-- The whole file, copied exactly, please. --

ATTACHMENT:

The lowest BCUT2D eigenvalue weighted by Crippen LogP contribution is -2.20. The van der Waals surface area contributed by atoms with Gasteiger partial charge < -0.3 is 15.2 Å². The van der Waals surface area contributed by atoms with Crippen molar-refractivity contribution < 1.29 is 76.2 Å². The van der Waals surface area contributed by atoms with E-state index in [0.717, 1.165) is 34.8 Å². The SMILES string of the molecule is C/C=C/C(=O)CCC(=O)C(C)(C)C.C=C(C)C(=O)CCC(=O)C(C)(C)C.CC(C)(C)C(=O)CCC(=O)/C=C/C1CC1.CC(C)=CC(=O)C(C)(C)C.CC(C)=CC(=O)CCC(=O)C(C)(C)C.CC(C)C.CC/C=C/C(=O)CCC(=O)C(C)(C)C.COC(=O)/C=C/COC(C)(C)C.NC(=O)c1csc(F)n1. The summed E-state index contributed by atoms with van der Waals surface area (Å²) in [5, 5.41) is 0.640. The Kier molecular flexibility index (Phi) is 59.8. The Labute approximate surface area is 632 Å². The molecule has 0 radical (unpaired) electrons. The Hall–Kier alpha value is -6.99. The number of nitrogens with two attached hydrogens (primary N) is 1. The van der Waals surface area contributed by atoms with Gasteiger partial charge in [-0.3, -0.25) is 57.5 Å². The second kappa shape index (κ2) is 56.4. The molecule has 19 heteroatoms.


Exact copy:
The lowest BCUT2D eigenvalue weighted by Crippen LogP contribution is -2.20. The van der Waals surface area contributed by atoms with Gasteiger partial charge < -0.3 is 15.2 Å². The van der Waals surface area contributed by atoms with Crippen molar-refractivity contribution < 1.29 is 76.2 Å². The van der Waals surface area contributed by atoms with E-state index in [0.717, 1.165) is 34.8 Å². The SMILES string of the molecule is C/C=C/C(=O)CCC(=O)C(C)(C)C.C=C(C)C(=O)CCC(=O)C(C)(C)C.CC(C)(C)C(=O)CCC(=O)/C=C/C1CC1.CC(C)=CC(=O)C(C)(C)C.CC(C)=CC(=O)CCC(=O)C(C)(C)C.CC(C)C.CC/C=C/C(=O)CCC(=O)C(C)(C)C.COC(=O)/C=C/COC(C)(C)C.NC(=O)c1csc(F)n1. The summed E-state index contributed by atoms with van der Waals surface area (Å²) in [5, 5.41) is 0.640. The Kier molecular flexibility index (Phi) is 59.8. The Labute approximate surface area is 632 Å². The molecule has 0 radical (unpaired) electrons. The Hall–Kier alpha value is -6.99. The number of nitrogens with two attached hydrogens (primary N) is 1. The van der Waals surface area contributed by atoms with Gasteiger partial charge in [-0.3, -0.25) is 57.5 Å². The second kappa shape index (κ2) is 56.4. The molecule has 19 heteroatoms.